In fact, we had one serious injury. We were riding at a more controlled gallop when one of the horses stepped in deep sand, lost his balance and rolled right on top of a rider, breaking her collar bone. At a full out run it would have been even more serious.It didn’t deter me from my goal but made me very aware of the need to manage the odds of success.
Confidence Mitigates Risk
So here is the lesson learned: Confidence mitigates risk and enables, if not encourages us, to make bold moves–whether it is personal or professional. Confidence emerges and gathers strength from research, planning, trial and contingency planning. Once defining the bold move you want to make, identify what you need to know or do to achieve the confidence necessary to minimize the risk of the move.
Minimize the Risks
I took steps to minimize my risks, and so should you. Let me share with you the things you can do to minimize your risks, and how I did those things to minimize mine:
Parameters matter. Set yourself up to win! I asked for the right horse. We had not yet been assigned a horse and were given a chance to say what we wanted in our mounts. For me it was three things: a strong heart (in horse talk that means a mount that is not afraid and will push himself at the request of the rider or as a matter of pride); a soft eye (that is a friendly horse, one that is kind and often will protect his rider) and finally, a responsive horse that will go but also whoa. I was matched with Taissir–a real black beauty. He met 2 of the 3 criteria I was to learn later.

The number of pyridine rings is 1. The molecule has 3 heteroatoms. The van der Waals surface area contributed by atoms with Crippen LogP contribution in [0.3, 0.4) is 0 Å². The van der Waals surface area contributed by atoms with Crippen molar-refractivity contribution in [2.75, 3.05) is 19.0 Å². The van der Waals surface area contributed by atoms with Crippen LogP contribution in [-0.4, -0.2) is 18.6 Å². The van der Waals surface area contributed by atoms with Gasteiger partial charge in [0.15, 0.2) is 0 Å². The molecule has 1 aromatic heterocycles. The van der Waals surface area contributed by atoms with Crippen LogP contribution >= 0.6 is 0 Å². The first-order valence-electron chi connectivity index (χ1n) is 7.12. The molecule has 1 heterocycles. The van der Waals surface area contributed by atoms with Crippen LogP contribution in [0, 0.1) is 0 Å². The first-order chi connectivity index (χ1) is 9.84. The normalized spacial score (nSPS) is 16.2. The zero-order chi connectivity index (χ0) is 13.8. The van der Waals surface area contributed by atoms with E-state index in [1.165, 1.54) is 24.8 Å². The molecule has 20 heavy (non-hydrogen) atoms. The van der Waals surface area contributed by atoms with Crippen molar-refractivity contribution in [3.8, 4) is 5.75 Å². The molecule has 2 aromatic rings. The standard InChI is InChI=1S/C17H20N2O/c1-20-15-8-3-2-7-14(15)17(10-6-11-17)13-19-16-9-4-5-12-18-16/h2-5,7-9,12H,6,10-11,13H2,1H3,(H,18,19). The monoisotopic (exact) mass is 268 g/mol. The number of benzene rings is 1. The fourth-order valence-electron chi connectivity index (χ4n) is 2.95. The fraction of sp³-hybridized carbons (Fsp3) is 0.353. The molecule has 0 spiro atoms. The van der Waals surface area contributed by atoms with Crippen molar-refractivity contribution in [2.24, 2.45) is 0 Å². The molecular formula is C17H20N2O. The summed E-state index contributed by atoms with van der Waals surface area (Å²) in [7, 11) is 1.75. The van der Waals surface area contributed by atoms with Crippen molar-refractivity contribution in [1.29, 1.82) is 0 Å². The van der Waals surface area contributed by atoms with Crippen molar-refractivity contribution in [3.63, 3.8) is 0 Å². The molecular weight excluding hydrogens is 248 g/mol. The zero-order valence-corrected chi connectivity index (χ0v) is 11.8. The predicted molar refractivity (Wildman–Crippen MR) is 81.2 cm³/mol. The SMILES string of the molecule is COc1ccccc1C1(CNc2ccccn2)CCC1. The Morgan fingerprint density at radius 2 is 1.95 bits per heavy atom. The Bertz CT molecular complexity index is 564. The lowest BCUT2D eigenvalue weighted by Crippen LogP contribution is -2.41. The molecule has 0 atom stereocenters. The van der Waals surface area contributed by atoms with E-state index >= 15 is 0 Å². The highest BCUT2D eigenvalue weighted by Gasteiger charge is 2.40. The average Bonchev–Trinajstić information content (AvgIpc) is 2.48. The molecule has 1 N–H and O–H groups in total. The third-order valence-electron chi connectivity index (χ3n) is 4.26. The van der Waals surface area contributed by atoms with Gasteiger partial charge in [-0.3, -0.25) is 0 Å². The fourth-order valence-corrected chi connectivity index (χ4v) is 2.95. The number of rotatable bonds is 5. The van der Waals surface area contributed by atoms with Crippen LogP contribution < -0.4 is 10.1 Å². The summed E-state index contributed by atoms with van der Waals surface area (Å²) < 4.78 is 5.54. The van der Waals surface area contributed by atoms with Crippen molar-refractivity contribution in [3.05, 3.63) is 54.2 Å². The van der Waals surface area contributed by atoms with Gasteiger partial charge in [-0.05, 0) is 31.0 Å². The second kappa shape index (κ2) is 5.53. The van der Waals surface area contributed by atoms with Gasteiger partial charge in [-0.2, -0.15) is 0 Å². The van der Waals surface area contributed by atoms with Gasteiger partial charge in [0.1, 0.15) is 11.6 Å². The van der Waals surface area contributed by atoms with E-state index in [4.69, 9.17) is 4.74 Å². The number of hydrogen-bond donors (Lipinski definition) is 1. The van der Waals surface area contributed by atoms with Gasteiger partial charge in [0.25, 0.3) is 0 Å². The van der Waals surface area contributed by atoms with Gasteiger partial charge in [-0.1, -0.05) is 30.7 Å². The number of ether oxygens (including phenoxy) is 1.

Experiment with the outcome. Run a beta. I didn’t assume I knew how my horse would behave. Hope is not a good predictor of outcome. I validated his whoa. If I was going to let him go I needed to know he had a whoa! Unlike my young friend, I wanted to control risk not embrace it! It may not be a surprise to learn that most horses that are ridden by hundreds of different riders are not trained with finesse and if they were once, inexperienced riders change that. Horses often behave only as well as their riders insist. The first day at a strong gallop (20mph) I got a taste of what the horse wanted. He accelerated past the group and started pulling away out in front. When the guide said whoa, his mind said go and he didn’t want to stop. Eventually, I was able to execute a one rein stop pulling with all of my might. I knew then I had my work cut out for me if I wanted to fly over the desert with Taissir.